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Subject: Archive: Doug McClure, Feb. 5, 1995

Cowboy actor
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Date Posted: Monday, February 05, 02:00:32pm

LOS ANGELES, Feb. 6 Doug McClure, who rode his way from broncobusting to starring roles in such television westerns as "The Virginian," "The Overland Trail" and "The Men From Shiloh," died on Sunday at his home in the suburb Sherman Oaks. He was 59.

The cause was lung cancer, said Dennis Morga, a friend.

Mr. McClure began riding horses at the age of 8. As a teen-ager, he spent summers on a Nevada cattle ranch, where he was a broncobuster in occasional rodeos. The experience served him well when he landed the role of Trampas, a happy-go-lucky young cowboy, in "The Virginian" in 1962.

He first attracted notice as William Bendix's sidekick in the short-lived NBC series "The Overland Trail" in 1960. He also appeared in "Checkmate," a private-eye series set in San Francisco.

"The Virginian," inspired by the Owen Wister novel and its various movie versions, was an ambitious, big-budget NBC project, the first filmed series with 90-minute episodes. The series co-star, James Drury, was on hand in December when Mr. McClure received a star on the Hollywood Walk of Fame. Mr. McClure said then that the star had helped him feel better after his yearlong fight with lung cancer.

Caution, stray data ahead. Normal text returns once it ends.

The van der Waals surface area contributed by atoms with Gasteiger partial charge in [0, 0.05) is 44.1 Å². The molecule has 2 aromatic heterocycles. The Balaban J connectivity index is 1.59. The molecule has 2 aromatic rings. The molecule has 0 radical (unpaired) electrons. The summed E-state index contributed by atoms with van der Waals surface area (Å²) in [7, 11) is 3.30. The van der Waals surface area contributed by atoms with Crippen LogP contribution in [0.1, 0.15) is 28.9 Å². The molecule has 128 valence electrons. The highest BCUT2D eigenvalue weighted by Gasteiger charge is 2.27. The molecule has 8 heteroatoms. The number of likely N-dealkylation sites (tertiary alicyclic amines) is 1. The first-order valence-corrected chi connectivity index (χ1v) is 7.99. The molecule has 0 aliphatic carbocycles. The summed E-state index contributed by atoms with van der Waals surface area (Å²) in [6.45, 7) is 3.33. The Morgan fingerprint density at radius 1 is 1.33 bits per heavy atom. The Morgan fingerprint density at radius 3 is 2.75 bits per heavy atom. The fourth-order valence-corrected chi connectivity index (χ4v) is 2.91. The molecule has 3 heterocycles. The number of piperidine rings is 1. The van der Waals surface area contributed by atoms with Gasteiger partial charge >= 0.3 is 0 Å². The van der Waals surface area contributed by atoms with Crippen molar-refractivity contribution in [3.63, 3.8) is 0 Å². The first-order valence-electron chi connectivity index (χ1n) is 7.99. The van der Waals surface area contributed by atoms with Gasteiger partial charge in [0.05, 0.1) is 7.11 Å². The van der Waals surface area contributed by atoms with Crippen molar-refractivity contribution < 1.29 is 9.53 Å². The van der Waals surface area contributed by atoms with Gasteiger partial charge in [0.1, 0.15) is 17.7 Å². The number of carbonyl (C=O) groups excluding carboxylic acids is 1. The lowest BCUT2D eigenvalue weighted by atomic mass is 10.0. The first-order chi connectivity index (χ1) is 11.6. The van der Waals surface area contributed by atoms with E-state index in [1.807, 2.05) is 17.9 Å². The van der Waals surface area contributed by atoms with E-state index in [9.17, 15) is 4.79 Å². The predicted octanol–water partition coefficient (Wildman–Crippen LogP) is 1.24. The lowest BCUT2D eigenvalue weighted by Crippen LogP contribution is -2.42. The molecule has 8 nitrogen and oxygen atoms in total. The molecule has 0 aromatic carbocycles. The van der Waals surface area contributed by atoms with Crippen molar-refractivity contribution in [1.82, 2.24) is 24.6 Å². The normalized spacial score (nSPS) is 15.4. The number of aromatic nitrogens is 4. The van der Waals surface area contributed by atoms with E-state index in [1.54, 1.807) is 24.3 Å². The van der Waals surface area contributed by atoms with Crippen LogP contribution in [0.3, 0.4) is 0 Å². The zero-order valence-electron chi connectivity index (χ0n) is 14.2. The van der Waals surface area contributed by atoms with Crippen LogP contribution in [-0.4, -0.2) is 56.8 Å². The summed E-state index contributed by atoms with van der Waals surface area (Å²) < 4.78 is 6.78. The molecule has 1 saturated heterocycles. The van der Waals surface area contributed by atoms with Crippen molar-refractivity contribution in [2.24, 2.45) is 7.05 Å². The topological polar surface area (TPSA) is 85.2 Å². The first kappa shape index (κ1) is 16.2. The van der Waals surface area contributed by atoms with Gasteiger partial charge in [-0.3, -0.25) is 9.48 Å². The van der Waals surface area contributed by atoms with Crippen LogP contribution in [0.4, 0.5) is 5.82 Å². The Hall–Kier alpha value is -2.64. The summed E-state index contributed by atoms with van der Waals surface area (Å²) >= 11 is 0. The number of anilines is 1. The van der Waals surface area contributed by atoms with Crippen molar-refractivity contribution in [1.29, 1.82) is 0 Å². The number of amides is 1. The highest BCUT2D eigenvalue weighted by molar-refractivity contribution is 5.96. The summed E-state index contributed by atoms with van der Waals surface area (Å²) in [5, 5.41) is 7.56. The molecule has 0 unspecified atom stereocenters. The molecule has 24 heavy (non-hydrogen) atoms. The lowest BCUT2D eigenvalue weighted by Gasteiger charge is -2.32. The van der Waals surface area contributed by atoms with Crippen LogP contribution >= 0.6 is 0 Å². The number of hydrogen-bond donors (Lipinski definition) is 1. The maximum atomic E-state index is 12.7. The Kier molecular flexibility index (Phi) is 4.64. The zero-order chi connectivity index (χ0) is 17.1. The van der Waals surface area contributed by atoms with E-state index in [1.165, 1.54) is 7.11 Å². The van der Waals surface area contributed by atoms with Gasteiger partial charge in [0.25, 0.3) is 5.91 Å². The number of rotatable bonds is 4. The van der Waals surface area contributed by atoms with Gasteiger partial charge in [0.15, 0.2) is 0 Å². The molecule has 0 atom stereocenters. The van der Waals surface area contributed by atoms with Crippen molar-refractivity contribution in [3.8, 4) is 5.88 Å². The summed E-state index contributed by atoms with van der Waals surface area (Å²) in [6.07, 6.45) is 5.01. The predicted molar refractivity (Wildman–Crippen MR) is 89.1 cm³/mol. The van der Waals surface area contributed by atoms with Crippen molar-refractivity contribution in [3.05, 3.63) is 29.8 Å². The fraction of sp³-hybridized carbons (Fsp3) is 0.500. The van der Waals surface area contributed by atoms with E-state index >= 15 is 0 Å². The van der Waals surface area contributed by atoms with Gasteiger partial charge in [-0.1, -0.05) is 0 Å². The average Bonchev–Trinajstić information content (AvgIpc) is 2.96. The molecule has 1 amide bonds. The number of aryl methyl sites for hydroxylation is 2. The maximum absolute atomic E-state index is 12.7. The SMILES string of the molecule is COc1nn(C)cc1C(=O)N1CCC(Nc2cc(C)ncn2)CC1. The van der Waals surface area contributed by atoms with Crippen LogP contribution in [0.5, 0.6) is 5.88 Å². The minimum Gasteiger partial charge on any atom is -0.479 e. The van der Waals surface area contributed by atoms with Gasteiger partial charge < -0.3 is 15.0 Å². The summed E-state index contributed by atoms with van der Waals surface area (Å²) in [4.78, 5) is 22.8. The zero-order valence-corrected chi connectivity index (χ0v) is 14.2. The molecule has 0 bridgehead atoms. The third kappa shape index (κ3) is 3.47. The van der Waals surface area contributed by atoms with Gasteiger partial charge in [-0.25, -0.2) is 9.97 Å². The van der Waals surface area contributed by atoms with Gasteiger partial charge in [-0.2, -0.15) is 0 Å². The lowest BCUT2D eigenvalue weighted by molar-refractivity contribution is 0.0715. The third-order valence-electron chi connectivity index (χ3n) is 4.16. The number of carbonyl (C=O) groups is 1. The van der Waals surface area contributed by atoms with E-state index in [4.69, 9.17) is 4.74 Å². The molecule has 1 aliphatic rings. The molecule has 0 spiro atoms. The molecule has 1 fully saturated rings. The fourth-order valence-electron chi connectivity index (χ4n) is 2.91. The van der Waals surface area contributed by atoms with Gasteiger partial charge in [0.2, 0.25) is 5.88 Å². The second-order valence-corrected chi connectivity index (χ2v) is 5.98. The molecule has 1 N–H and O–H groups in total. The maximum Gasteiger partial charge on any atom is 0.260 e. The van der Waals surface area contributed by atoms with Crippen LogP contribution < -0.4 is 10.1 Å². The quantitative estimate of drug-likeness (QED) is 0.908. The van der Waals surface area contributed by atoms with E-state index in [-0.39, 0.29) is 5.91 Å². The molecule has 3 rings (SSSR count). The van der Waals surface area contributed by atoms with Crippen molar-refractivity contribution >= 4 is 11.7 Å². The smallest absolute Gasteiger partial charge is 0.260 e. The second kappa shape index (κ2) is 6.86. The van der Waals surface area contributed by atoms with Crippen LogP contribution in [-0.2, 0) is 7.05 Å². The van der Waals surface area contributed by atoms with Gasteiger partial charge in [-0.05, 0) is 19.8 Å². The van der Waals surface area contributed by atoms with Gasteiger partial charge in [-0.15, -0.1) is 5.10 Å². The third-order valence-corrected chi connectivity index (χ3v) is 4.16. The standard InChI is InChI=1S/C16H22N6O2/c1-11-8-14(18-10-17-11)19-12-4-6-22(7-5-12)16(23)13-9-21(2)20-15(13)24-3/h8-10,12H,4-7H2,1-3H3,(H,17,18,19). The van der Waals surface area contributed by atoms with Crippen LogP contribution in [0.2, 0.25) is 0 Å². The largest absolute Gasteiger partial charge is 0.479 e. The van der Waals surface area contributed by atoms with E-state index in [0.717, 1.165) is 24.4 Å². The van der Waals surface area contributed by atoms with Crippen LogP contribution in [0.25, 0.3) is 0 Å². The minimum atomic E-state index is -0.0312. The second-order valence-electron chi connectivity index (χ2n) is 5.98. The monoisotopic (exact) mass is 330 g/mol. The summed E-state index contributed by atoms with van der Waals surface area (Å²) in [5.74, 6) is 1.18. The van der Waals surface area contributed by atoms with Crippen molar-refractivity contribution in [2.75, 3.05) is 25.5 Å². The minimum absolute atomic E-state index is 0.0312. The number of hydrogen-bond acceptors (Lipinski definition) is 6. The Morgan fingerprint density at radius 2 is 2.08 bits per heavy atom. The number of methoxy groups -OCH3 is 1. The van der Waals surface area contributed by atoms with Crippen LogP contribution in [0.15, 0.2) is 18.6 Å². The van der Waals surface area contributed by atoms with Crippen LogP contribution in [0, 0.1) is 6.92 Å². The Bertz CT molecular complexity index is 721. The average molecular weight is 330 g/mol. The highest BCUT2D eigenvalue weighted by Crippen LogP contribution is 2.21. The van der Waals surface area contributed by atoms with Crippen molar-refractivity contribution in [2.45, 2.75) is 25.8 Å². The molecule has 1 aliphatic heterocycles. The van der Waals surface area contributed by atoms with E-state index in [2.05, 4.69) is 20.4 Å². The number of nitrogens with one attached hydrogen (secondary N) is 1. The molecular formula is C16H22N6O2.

Mr. McClure continued acting in an episode of television's "Kung Fu" in Toronto and with a theatrical film called "One West Waikiki." But on Jan. 8, he collapsed on the set in Hawaii, and doctors discovered the cancer had spread.

Mr. McClure's first acting job came in a syndicated series, "Men of Annapolis." Movies followed, including "The Enemy Below," "Gidget" and "The Unforgiven." His film credits also included "Shenandoah," "Beau Geste," "Nobody's Perfect," "Cannonball Run II" and "52 Pickup." From 1972 to 1973, he appeared on television in a spy series, "Search," and in 1975 he starred with William Shatner in the short-lived ABC western "Barbary Coast."

He made numerous guest appearances on television, notably in the 1977 series "Roots."

He is survived by his wife, Diane; two children, Tane and Valerie; his mother, Clara Clapp, and a brother, Reed.

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